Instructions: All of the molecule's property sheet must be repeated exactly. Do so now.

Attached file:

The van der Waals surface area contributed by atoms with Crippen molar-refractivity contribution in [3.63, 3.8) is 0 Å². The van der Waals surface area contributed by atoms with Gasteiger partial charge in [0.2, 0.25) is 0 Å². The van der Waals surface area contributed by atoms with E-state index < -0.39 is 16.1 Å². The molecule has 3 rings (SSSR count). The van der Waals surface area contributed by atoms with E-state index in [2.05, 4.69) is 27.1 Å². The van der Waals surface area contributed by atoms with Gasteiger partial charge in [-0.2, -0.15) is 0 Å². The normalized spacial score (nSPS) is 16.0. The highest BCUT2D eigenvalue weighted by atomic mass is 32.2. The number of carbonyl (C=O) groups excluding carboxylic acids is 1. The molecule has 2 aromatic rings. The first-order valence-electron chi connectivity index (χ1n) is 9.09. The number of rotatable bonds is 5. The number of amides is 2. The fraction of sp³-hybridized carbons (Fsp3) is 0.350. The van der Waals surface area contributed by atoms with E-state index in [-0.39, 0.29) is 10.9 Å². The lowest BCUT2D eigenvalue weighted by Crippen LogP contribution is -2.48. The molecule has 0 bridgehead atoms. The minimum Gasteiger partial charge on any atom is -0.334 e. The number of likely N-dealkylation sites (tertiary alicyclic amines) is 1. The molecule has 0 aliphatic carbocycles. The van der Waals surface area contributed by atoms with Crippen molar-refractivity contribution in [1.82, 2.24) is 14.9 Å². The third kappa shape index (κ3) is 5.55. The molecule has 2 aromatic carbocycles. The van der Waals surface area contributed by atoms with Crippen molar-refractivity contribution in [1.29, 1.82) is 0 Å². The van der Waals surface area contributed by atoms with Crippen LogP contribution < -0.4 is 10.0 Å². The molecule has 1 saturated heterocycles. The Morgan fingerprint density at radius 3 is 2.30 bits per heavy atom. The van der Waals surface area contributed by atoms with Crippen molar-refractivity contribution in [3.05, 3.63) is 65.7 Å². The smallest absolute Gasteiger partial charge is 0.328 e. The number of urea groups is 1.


The van der Waals surface area contributed by atoms with Crippen molar-refractivity contribution in [3.63, 3.8) is 0 Å². The van der Waals surface area contributed by atoms with Gasteiger partial charge in [0.2, 0.25) is 0 Å². The van der Waals surface area contributed by atoms with E-state index < -0.39 is 16.1 Å². The molecule has 3 rings (SSSR count). The van der Waals surface area contributed by atoms with E-state index in [2.05, 4.69) is 27.1 Å². The van der Waals surface area contributed by atoms with Gasteiger partial charge in [-0.2, -0.15) is 0 Å². The normalized spacial score (nSPS) is 16.0. The highest BCUT2D eigenvalue weighted by atomic mass is 32.2. The number of carbonyl (C=O) groups excluding carboxylic acids is 1. The molecule has 2 aromatic rings. The first-order valence-electron chi connectivity index (χ1n) is 9.09. The number of rotatable bonds is 5. The number of amides is 2. The fraction of sp³-hybridized carbons (Fsp3) is 0.350. The van der Waals surface area contributed by atoms with E-state index in [-0.39, 0.29) is 10.9 Å². The lowest BCUT2D eigenvalue weighted by Crippen LogP contribution is -2.48. The molecule has 0 bridgehead atoms. The minimum Gasteiger partial charge on any atom is -0.334 e. The number of likely N-dealkylation sites (tertiary alicyclic amines) is 1. The molecule has 0 aliphatic carbocycles. The van der Waals surface area contributed by atoms with Crippen molar-refractivity contribution in [1.82, 2.24) is 14.9 Å². The third kappa shape index (κ3) is 5.55. The molecule has 2 aromatic carbocycles. The van der Waals surface area contributed by atoms with Crippen molar-refractivity contribution in [1.29, 1.82) is 0 Å². The van der Waals surface area contributed by atoms with Crippen LogP contribution < -0.4 is 10.0 Å². The molecule has 1 saturated heterocycles. The Morgan fingerprint density at radius 3 is 2.30 bits per heavy atom. The van der Waals surface area contributed by atoms with Crippen molar-refractivity contribution in [3.05, 3.63) is 65.7 Å². The smallest absolute Gasteiger partial charge is 0.328 e. The number of urea groups is 1.